Thursday, September 26, 2013

Wedding proposals and other things TV has ruined

Posting late today, and this post is a bit less serious than the others this week, but it's just something I keep thinking about, and--well, see the sidebar quote from Mason Cooley for further explanation. :)

I've seen a bit of buzz and fuss about some TV show called "Modern Family" which will include (or perhaps already has included--I know little about contemporary American network television, so I don't know when this particular outpouring from our vast cultural cesspool airs) a gay wedding proposal.  And while progressives fall all over themselves to applaud approvingly and conservatives rush to pin this on their wall of cultural decline shame, all I can muster is a sort of "meh," a "meh" that comes from the sincere belief that of all the things TV has already pretty much ruined, the very notion of the wedding proposal is, perhaps, Exhibit A.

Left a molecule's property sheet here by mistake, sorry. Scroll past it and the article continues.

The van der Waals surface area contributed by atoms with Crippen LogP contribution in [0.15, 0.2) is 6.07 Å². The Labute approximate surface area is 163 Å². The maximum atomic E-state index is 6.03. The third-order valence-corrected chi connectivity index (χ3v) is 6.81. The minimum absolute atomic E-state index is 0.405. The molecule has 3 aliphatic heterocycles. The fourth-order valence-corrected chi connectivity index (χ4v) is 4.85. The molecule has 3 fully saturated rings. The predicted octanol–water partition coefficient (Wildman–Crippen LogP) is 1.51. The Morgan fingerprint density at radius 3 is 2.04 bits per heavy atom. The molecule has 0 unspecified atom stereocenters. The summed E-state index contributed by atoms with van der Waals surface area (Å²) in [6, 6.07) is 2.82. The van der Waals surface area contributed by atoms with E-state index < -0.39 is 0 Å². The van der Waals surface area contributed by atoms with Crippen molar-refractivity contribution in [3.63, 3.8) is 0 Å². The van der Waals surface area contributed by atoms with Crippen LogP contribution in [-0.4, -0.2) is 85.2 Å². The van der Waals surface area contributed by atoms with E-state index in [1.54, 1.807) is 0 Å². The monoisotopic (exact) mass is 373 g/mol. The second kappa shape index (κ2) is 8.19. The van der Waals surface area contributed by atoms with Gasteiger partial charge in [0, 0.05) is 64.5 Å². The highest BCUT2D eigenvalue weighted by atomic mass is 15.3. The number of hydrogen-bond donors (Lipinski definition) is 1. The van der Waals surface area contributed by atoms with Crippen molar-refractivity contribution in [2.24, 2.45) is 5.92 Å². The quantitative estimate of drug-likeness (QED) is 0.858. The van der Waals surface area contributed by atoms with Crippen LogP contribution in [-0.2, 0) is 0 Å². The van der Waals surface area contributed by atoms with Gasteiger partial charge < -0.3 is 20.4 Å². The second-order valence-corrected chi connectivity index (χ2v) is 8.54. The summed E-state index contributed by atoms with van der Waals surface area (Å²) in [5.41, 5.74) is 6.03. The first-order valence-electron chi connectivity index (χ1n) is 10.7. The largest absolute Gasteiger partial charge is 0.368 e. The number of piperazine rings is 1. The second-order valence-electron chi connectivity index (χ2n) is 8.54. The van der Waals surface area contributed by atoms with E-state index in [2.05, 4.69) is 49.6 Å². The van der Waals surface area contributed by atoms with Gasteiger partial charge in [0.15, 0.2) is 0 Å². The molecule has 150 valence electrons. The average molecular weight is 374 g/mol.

Consider: long ago American novels, short stories, movies, theater, and so on treated the marriage proposal as a rather serious thing.  A young man, who had not already slept with a particular young woman but loved her enough to respect her enough not to suggest any such thing, decides that he does indeed love her wholeheartedly and wants to spend the rest of his life with her, that she will be his companion and friend and lover and--should God so bless them, as he and she both hope--mother of his children.  Motivated by these thoughts and by the outpourings of a heart so full he, being male, doesn't entirely know what to do with, he muddles his way through a declaration and a question and a knee-bending, diamond-ring-flashing moment in such a way as to make a complete hash of it.  Yet she, the goddess who haunts his dreams, the angel of his waking thoughts, the saucy, spunky girl who can turn his backbone to jelly with the toss of her head and the twinkle in her eye, overlooks his blustering and unintentional buffoonery and condescends to give him that little hand he seeks so ardently; and the aura of Happily Ever After makes its appearance just in time to return him to some semblance of sanity and self-mastery, which he will retain confidently until that long wait in front of an even longer altar sometime in the very near future.